Designing quilts and trying new ideas and patterns is a great deal of fun for me. I often have quite a short attention span, however, and like to have several projects going at once so I can switch around. (That's my story and I'm sticking to it.) After finally arriving at the proper width of a sashing for a new design---after four re-tries--I decided to just do some plain, old-fashioned piecing: pedal to metal, straight-on, feed-it-through piecing. As I'm working on scrap quilts for a presentation and/or book project I settled on an old scrap project.
There is nothing like a Nine-Patch, is there? No matter how many quilts I do, no matter how many blocks I piece, no matter how many artsy quilts I design, it is always a delight to come back to the simple but perfect nine-patch. Its basic design and configuration figure into so many traditional blocks, and many modern designs, as well.
It has been "improved" (debatable, I think), skewed, made uneven, curved....and while those are all perfectly lovely designs, to my mind the original is still the best. I like any quilt with nine-patches in it.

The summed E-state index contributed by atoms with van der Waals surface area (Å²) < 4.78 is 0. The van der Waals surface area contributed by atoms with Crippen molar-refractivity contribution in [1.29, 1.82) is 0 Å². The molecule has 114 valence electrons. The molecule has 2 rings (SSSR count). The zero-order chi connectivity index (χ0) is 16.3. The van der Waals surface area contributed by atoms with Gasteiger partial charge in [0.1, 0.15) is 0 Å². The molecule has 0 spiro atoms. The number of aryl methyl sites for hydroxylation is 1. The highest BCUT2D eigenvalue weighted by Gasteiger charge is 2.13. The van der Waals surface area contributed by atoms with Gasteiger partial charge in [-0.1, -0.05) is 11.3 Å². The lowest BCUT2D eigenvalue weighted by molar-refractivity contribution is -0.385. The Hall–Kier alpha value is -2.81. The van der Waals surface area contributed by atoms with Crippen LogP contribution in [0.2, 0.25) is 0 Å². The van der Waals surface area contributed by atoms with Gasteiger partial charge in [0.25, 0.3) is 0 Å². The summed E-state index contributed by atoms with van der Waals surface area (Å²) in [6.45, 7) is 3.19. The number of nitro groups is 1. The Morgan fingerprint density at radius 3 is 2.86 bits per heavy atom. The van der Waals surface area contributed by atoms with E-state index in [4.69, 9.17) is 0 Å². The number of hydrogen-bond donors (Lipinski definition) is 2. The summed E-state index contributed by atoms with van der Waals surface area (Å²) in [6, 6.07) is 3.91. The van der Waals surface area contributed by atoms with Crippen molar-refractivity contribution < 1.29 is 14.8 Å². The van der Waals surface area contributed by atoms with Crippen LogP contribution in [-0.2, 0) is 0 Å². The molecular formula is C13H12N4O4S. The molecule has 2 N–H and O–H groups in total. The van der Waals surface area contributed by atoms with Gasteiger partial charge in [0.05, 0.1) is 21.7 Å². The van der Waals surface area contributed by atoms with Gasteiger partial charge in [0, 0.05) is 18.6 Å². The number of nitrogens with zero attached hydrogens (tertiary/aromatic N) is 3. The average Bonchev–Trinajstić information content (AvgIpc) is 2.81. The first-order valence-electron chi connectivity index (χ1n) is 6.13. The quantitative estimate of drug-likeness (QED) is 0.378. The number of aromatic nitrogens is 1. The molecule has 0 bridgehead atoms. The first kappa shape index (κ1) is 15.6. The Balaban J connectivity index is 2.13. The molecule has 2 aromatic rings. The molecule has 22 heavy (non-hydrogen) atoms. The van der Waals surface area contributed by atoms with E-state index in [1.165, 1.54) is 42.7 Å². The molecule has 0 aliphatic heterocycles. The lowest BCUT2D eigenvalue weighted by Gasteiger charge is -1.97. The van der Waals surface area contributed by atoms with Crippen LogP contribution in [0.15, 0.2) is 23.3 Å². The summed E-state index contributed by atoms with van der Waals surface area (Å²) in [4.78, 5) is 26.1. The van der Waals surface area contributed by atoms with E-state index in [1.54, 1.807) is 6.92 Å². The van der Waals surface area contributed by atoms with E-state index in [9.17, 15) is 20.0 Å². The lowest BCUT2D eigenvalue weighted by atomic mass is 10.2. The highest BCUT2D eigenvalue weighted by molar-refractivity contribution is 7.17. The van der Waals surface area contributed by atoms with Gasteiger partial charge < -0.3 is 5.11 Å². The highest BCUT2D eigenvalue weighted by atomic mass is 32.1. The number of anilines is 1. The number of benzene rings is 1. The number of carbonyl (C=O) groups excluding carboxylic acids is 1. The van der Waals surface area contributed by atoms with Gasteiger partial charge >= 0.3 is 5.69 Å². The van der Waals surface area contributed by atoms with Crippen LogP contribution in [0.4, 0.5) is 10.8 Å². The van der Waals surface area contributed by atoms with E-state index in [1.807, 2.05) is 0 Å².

There are several nine-patch quilts in my UFOs (have I mentioned that I have a short attention span?) but today I went back to the oldest nine-patch waiting for me. I have been cutting and collecting 1-1/2" squares for, oh, probably 30 years now--and that doesn't count the 1-1/2" strips I collect to be, eventually, in this nine-patch. When I cut for a quilt, I cut leftover pieces to 5", 2-1/2" strips or squares and, when I can't cut anything that size, the pieces are cut to 1-1/2" strips or squares. (I draw the line at pieces smaller than 1-1/2." Yes, if I were a better woman I would keep smaller pieces, but there you have it; I'm not that woman!) If there are at least four squares of the same fabric they go into the nine-patch box; if there are fewer than four they go into a separate box for a postage stamp quilt. Someday.
I've had some children, over the years, settle in with the box to help me sort through them, gathering stacks of fours and fives, and it can be a settling exercise for me, too. And having developed a method for piecing them easily, it's also a soothing activity for me to piece them. I don't have to concentrate or work through the math, I can just feed the squares through the machine and have my favorite block emerge.
What's your favorite block? What do you keep going back to making?